It would be a cool display bike as-is. Is that a new inner-tube? Perhaps keep the old tires, but basically do nothing but cleaning and lube.

The other option would be a full restoration. Nickel plating what needs plating. Rework the saddle. Etc.

Or, you could judiciously modernize certain aspects of the bike.
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Old 10-30-19, 03:59 PM
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I'd use it as a runner on a regular basis. I'm at university and bike home at the weekends (about 7 miles each way). But i'd keep the bike as is, but just make it so that it actually works without falling apart on me. I'm a strong believer in keeping things original to when they were made, so I wouldn't modify it.
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Old 10-30-19, 04:43 PM
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Originally Posted by JoshCattermole9 View Post
I'd use it as a runner on a regular basis. I'm at university and bike home at the weekends (about 7 miles each way). But i'd keep the bike as is, but just make it so that it actually works without falling apart on me. I'm a strong believer in keeping things original to when they were made, so I wouldn't modify it.


University student, or University staff?

I don't think you mentioned where you are at. Are you British?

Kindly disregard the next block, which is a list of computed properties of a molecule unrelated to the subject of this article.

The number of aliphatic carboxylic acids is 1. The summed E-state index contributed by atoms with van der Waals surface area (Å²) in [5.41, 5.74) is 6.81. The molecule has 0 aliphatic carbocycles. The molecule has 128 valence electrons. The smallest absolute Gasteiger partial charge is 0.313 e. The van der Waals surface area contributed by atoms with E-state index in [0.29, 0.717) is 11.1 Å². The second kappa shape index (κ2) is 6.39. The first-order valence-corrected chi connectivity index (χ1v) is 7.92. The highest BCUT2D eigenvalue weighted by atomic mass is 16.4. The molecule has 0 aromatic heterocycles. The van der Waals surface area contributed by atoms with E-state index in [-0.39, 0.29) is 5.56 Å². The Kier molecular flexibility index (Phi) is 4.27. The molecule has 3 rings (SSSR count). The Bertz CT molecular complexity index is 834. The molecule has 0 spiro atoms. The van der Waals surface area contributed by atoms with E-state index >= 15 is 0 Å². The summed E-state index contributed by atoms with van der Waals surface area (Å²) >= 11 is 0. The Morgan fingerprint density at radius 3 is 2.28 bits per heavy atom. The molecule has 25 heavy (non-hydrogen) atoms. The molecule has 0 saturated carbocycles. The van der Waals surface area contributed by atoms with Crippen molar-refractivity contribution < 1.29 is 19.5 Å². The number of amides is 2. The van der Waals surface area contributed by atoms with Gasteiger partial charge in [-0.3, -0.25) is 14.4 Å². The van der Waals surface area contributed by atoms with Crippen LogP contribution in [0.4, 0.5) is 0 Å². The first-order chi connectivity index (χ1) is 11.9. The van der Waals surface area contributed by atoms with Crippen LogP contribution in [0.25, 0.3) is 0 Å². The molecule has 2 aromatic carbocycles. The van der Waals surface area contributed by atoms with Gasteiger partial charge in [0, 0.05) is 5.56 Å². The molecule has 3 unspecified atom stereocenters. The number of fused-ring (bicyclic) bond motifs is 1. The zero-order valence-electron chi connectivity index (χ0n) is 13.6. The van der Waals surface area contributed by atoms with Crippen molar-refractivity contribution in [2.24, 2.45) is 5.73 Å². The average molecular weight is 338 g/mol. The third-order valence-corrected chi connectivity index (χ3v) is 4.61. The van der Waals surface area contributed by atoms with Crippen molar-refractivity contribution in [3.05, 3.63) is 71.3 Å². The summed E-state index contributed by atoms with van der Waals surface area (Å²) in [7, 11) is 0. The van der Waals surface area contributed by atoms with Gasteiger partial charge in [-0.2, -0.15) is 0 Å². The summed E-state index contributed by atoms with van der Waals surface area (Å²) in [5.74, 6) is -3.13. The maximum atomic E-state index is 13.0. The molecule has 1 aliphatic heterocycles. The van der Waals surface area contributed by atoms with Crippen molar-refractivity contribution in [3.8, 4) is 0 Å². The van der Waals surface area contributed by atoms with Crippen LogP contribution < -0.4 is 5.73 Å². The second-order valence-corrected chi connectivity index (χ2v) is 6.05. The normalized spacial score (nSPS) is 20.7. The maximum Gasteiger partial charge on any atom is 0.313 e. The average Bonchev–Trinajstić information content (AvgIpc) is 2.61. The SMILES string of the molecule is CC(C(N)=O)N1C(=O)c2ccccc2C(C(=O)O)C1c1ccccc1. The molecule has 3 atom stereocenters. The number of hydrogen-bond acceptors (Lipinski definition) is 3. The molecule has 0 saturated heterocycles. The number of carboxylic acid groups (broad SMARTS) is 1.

This will work for you, but that wouldn't be my choice, depending on how many miles you expect.

You'll need either a new seat or to rebuild the old one. I'm not sure I'd trust the spokes, but new Stainless may look odd.

I assume it is 1-speed, which may or not work for your needs.

I realize the uniqueness of that bike, but for a commuter, I'd select one of the Nottingham bikes. The Raleigh and Robin Hood 3-speed bikes from the 1950's show up regularly around here. Not a lot of them, but regularly, and usually around $100 for a "fixer".

Of course, your needs and desires can be different.
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Old 10-30-19, 04:46 PM
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I'm a student in Britain (Leicester). I don't mind the seat. I have a 1948 Raleigh with the original seat and it does nothing worse that rub off on my trousers a bit. I don't actually think it has any gears, so would be a 1 speed. That might be good as it limits the speeds I can go on it. The 40s Raleigh was terrifying at 40mph downhill so I don't want a repeat of that. But the 40s one keeps giving me gear trouble, so a 1 spear might be a simple option.

Last edited by JoshCattermole9; 10-30-19 at 04:47 PM. Reason: forgot to add something
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Old 10-30-19, 04:58 PM
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Postwar GDR product, if I'm not mistaken. Late forties to early fifties would be my guess.
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Old 10-30-19, 05:17 PM
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I'm not so much into the "antique" bikes sort of thing- but that crank is interesting to me.
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Old 10-31-19, 12:27 AM